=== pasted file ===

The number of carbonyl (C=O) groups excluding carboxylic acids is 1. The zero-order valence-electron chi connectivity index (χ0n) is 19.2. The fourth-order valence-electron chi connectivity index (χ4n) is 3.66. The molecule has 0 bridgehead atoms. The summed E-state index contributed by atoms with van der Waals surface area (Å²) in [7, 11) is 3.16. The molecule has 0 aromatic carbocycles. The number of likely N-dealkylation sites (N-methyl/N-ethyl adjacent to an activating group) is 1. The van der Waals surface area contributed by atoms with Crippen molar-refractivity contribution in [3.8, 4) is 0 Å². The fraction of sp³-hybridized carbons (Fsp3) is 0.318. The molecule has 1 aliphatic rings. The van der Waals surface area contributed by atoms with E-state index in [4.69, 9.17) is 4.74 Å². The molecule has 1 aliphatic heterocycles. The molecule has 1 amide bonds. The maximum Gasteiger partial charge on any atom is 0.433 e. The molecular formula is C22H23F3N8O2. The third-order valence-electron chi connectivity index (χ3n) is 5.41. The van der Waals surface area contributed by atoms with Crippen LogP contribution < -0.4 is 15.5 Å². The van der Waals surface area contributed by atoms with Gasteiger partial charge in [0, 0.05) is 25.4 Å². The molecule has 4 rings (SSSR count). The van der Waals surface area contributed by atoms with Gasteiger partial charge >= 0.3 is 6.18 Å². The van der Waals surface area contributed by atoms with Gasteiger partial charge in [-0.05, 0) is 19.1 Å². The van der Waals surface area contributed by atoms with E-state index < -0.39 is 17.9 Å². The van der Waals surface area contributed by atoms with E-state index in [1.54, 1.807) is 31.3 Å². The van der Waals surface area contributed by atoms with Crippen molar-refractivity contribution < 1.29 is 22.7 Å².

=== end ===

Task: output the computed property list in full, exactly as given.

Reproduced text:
The number of carbonyl (C=O) groups excluding carboxylic acids is 1. The zero-order valence-electron chi connectivity index (χ0n) is 19.2. The fourth-order valence-electron chi connectivity index (χ4n) is 3.66. The molecule has 0 bridgehead atoms. The summed E-state index contributed by atoms with van der Waals surface area (Å²) in [7, 11) is 3.16. The molecule has 0 aromatic carbocycles. The number of likely N-dealkylation sites (N-methyl/N-ethyl adjacent to an activating group) is 1. The van der Waals surface area contributed by atoms with Crippen molar-refractivity contribution in [3.8, 4) is 0 Å². The fraction of sp³-hybridized carbons (Fsp3) is 0.318. The molecule has 1 aliphatic rings. The van der Waals surface area contributed by atoms with E-state index in [4.69, 9.17) is 4.74 Å². The molecule has 1 aliphatic heterocycles. The molecule has 1 amide bonds. The maximum Gasteiger partial charge on any atom is 0.433 e. The molecular formula is C22H23F3N8O2. The third-order valence-electron chi connectivity index (χ3n) is 5.41. The van der Waals surface area contributed by atoms with Crippen LogP contribution < -0.4 is 15.5 Å². The van der Waals surface area contributed by atoms with Gasteiger partial charge in [0, 0.05) is 25.4 Å². The molecule has 4 rings (SSSR count). The van der Waals surface area contributed by atoms with Gasteiger partial charge >= 0.3 is 6.18 Å². The van der Waals surface area contributed by atoms with Gasteiger partial charge in [-0.05, 0) is 19.1 Å². The van der Waals surface area contributed by atoms with E-state index < -0.39 is 17.9 Å². The van der Waals surface area contributed by atoms with E-state index in [1.54, 1.807) is 31.3 Å². The van der Waals surface area contributed by atoms with Crippen molar-refractivity contribution < 1.29 is 22.7 Å².